Is Zach Mettenberger the missing piece at LSU?
Every college football team has personnel issues that will be a question mark going into the season, but some have national title implications. LSU fell short of winning a national title last year, largely due to the struggles of quarterbacks Jordan Jefferson and Jarrett Lee against Alabama. Zach Mettenberger could be the missing piece to LSU's title run in 2012, especially if he can help the Tigers stretch the field. However, Mettenberger isn't the only question mark among teams in the top 10, as Oregon will have a new starting quarterback, and USC has significant issues on the defensive line.
10 Players Who Will Decide College Football's 2012 National Title
1. Zach Mettenberger, QB, LSU
With one of college football’s best defenses and rushing attacks, Mettenberger won’t need to win games on his own this year. However, the Tigers’ biggest weakness last season was the passing attack, which was clearly on display in the national title loss to Alabama. Mettenberger has thrown only 11 passes in his LSU career but ranked as one of the top quarterbacks coming out of high school in 2009. Mettenberger should give LSU a much-needed boost in the passing game, which will allow the Tigers to stretch the field more in 2012. However, if Mettenberger struggles, Alabama could surpass LSU for the SEC West title.
2. Marcus Mariota, QB, Oregon
Considering the recent success of Oregon quarterbacks, and Chip Kelly’s no-huddle, spread offense, all signs point to Mariota becoming a future star. The Hawaii native edged sophomore Bryan Bennett for the starting nod in the fall and assumes the controls of one of the nation’s top offenses. Although Mariota should be one of college football’s top breakout players, his performance in the Nov. 3 game against USC could decide whether the Pac-12 Championship is in Eugene or Los Angeles. A first-year starter always has an adjustment period, but if Mariota can avoid any major hiccups, the Ducks could be playing for the national title in January.
3. George Uko, DT, USC
There’s no question USC should have one of college football’s best offenses. However, the defense is under the microscope after ranking 102nd nationally against the pass last season. The Trojans should be better in the back seven this year, but the line is a major concern. USC lost key contributors Nick Perry, Christian Tupou and DaJohn Harris, leaving the depth chart thin on experience and depth. Uko played in all 12 games last year, recording 18 tackles and 1.5 sacks. The sophomore needs help from the rest of the players on the interior, but if USC wants to win a national title, Uko will have to play a key role in stopping opposing rushing attacks.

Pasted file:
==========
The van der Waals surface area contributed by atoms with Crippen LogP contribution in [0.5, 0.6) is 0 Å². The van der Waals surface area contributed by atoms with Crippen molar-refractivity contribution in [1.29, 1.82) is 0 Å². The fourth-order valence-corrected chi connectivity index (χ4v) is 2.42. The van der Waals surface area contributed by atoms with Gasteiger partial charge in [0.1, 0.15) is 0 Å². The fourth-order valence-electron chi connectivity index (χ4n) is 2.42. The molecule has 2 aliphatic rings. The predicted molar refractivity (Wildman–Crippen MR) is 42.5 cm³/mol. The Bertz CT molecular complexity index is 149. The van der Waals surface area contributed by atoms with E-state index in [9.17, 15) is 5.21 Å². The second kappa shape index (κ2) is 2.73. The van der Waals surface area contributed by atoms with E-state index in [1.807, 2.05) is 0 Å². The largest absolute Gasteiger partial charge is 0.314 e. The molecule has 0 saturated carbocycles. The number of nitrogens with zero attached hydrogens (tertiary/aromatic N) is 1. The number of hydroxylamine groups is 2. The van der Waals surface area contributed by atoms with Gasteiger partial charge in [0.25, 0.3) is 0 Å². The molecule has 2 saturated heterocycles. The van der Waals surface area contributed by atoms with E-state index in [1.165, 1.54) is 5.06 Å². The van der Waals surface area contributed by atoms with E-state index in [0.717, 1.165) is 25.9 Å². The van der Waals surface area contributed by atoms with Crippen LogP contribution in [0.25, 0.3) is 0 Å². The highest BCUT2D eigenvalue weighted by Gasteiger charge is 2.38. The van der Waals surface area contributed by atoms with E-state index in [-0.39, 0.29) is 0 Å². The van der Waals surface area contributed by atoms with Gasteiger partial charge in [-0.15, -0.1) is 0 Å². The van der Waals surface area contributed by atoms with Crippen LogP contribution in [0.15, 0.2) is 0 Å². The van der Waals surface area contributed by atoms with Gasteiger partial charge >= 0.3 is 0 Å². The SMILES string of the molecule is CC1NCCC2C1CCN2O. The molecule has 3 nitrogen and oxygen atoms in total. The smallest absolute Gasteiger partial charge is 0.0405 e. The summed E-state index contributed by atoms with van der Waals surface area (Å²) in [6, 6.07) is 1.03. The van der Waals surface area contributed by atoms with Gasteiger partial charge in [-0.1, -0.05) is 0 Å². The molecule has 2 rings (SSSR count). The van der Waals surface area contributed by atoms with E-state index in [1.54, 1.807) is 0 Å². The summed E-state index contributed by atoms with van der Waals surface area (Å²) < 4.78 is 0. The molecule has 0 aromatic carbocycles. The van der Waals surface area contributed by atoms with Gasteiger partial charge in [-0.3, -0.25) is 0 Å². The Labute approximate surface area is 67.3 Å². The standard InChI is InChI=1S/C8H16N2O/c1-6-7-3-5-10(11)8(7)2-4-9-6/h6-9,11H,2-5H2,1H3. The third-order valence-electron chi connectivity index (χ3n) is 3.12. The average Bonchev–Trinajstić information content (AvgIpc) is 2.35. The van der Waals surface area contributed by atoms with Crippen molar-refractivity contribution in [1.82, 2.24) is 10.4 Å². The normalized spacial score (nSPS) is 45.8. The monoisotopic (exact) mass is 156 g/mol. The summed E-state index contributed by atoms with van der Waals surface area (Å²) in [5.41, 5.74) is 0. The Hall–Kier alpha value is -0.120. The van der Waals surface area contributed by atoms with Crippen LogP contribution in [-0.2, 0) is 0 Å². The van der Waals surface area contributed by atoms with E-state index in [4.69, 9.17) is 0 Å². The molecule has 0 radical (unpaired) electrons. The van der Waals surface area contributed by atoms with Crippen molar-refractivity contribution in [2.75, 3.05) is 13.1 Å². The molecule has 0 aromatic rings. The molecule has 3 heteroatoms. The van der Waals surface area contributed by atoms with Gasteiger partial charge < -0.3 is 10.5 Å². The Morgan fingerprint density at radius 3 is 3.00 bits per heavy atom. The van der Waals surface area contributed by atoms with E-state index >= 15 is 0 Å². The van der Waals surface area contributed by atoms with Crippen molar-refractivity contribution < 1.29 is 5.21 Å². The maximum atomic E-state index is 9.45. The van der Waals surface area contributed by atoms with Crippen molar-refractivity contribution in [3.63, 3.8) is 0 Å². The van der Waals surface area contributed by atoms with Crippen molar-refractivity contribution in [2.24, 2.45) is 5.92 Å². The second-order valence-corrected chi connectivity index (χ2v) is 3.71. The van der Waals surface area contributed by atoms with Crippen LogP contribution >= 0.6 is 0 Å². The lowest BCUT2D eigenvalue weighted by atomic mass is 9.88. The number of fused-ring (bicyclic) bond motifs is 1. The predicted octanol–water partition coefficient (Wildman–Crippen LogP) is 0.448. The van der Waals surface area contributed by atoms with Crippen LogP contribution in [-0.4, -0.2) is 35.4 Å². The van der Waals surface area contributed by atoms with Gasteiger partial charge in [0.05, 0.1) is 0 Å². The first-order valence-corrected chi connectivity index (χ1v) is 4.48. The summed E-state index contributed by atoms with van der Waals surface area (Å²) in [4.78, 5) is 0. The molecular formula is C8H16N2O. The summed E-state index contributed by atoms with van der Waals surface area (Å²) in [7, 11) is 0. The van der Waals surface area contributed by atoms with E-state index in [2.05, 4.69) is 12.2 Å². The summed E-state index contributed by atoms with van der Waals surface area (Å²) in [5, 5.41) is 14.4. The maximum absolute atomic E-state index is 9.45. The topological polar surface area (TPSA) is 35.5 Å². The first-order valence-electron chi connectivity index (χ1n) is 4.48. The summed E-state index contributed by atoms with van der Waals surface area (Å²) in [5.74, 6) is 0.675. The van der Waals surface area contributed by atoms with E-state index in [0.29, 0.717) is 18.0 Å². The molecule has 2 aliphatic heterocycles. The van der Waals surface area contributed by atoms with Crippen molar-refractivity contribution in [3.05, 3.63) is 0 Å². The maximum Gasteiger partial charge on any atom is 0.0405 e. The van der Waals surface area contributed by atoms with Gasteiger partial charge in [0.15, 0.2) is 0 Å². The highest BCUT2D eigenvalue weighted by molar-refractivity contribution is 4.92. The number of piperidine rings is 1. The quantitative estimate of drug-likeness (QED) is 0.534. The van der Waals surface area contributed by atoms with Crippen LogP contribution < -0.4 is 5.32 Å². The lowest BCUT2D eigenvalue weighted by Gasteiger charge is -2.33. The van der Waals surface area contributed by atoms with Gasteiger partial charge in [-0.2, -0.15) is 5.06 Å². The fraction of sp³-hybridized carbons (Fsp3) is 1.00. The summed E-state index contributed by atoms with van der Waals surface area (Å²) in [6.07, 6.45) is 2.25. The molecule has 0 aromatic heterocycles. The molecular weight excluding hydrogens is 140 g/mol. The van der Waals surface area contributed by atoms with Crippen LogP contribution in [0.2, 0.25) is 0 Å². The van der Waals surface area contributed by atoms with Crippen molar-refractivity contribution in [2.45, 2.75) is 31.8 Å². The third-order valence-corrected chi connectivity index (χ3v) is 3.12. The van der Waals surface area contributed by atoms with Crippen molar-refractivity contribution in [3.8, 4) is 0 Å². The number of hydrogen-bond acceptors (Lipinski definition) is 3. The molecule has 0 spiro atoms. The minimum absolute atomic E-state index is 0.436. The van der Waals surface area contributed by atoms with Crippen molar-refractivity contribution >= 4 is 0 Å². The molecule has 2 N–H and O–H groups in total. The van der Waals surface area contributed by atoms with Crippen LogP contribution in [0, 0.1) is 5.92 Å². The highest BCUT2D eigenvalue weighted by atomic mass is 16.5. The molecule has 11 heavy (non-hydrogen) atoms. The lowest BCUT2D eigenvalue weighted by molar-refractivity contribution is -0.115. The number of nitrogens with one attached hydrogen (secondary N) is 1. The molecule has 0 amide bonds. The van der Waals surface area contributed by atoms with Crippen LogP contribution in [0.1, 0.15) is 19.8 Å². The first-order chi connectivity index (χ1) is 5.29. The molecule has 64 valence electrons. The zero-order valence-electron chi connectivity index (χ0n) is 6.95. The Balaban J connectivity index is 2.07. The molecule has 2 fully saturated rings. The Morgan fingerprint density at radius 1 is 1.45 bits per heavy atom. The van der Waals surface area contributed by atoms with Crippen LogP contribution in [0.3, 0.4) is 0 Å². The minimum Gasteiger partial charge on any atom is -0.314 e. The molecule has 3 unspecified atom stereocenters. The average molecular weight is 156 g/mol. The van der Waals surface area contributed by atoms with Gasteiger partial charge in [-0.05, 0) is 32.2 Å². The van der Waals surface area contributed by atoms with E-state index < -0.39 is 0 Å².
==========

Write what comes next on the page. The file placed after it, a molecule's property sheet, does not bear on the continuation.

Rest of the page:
4. Cameron Erving, LT, Florida State
There’s really no way to sugarcoat it: Florida State’s offensive line was a disaster last season. The Seminoles allowed 3.2 sacks per game and averaged just 112.2 rushing yards per contest. A big reason for the issues up front was youth, as Florida State started four freshmen in the bowl win over Notre Dame. The Seminoles hope they found some answers in the spring, as Erving shifted from defensive tackle to left tackle and will protect quarterback EJ Manuel’s blindside. Florida State is the favorite to win the ACC title but contending for the national championship rests heavily on a young line and how quickly Ervin develops at left tackle.
5. Trey Metoyer, WR, Oklahoma
After losing receiver Ryan Broyles in early November, Oklahoma’s passing attack was never the same. The Sooners posted 447 passing yards against Baylor but didn’t post more than 256 in each of the final three games. Although quarterback Landry Jones deserves some of the blame for the struggles, he needs more help from the receiving corps. Kenny Stills is a solid No. 1 target, but Metoyer is expected to emerge as one of the Big 12’s top receivers. The Texas native had a huge spring and all signs point to a monster season. If Metoyer is as good as advertised, the Sooners won’t miss Broyles in 2012.